I work from home. There are downsides to that. I don’t see humans except for my husband most days. I have gotten way too comfortable living a life without a bra. Netflix is always tempting me from the other room.
When I worked in an office, I rarely took time to do more than bring a frozen dinner to work. One of the many upsides to working remotely now is that my kitchen is just around the corner, begging me to take a break and make something tasty and satisfying for breakfast and lunch. Still, I often get stuck in a rut, making the same dishes over and over or giving up altogether and ordering food from a local restaurant.
But not this week. Last week, my editor challenged me to cook like one of America’s most well-known chefs, Bobby Flay, and I decided to accept.
I chose six recipes to feed me for five days, some of them breakfasts, a few for lunch and a few sides to round them out.
Here’s what it was like to cook like Bobby Flay for a week.
Recipe: Apple Dutch baby
I’ve made apple Dutch babies before (shoutout to Blue Apron, where I first learned how to make them), and with this one, the fresh nutmeg made a huge difference. I’d never grated fresh nutmeg before. As with any recipe, I had to make some changes. For this one, I cooked in a different metal skillet because I didn’t have a cast-iron one, and that meant it took significantly less time in the oven than the recipe called for. I ended up making this for breakfast again a couple of days later. It’s pretty simple for when you’ve got a sweet tooth in the morning. But other than the fresh nutmeg, I’m not sure what Bobby does here that isn’t your standard Dutch pancake fare.
The next two recipes called for a grill, which I didn’t have, and so used a combination of stovetop and oven instead.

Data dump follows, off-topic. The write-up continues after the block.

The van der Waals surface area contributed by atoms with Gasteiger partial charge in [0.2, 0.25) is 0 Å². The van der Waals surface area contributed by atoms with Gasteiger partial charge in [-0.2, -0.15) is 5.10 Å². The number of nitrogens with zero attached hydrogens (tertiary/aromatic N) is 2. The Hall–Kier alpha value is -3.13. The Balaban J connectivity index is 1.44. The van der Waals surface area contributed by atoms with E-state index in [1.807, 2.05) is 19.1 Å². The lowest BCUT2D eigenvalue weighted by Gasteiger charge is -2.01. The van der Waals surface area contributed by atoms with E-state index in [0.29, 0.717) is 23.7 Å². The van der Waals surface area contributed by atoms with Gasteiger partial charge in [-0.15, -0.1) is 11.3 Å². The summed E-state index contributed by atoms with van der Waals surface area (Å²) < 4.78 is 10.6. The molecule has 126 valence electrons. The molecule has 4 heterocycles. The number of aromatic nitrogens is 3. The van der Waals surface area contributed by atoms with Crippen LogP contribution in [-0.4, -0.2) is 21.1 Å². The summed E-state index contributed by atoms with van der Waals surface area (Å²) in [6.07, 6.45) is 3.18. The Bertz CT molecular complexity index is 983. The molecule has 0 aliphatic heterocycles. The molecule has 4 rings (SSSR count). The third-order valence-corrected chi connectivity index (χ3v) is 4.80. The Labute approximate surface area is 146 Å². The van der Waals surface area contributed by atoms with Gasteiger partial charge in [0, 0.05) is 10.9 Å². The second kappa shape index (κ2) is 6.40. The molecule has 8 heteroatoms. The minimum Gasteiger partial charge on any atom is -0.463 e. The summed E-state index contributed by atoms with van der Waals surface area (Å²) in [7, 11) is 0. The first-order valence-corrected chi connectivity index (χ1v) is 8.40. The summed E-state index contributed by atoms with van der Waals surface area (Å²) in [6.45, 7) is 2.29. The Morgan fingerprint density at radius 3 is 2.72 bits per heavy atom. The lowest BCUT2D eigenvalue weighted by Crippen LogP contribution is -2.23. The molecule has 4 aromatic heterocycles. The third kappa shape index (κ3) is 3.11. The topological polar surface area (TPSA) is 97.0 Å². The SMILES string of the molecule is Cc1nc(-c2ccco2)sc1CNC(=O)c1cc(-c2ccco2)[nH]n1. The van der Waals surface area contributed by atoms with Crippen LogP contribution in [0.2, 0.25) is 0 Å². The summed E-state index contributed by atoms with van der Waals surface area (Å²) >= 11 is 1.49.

I wasn’t super-impressed with this dish. First, Flay recommended cooking it skin-side down, which didn’t seem to get the job done on the stovetop (can’t speak for the grill) and I ended up having to flip it sauce-side down to finish cooking it. The fresh ginger was nice, but I’m not sure it was worth the energy to melt butter, honey and brown sugar together, and it seemed a little more salty than necessary.
Recipe 2: Grilled sweet potato wedges
These sweet potatoes ended up being a lot more difficult than I anticipated, mostly because of the spices, which was my own darn fault. I didn’t have Bobby’s Flay’s poultry seasoning and didn’t know where to find it, but I did find a copycat recipe, and I have a cabinet full of spices, so I decided to make it myself. That was… more labor-intensive than I imagined. I probably used more than $20-worth of spices, and I now have enough poultry seasoning to last me until the end of time.
That said, these sweet potatoes were good, a really nice mixture of sweet and spicy (thank you, cayenne pepper) and surprising (ground fennel!) and it worked perfectly well to cook them in the oven, though I imagine they would have a little extra je ne sais quoi on the grill.
If you already have Bobby Flay’s seasoning, this is a simple and tasty way to cook a sweet potato. If not, I might find a different recipe.
Bobby Flay both disappointed and pleased me with this one. If you’re someone who pays a lot of attention to detail, you’ll notice my salad seems to have a whole lot more lettuce than Bobby Flay’s. I don’t know why that is. In fact, I actually have half the amount of endive as the recipe called for, and it still looks like a salad with apples rather than an apple salad. You might also notice mine is not garnished with pomegranate arils. That’s because the recipe didn’t actually call for it in the ingredients list, so it didn’t make it onto my shopping list. Basically, the photos you see on the internet are a lie.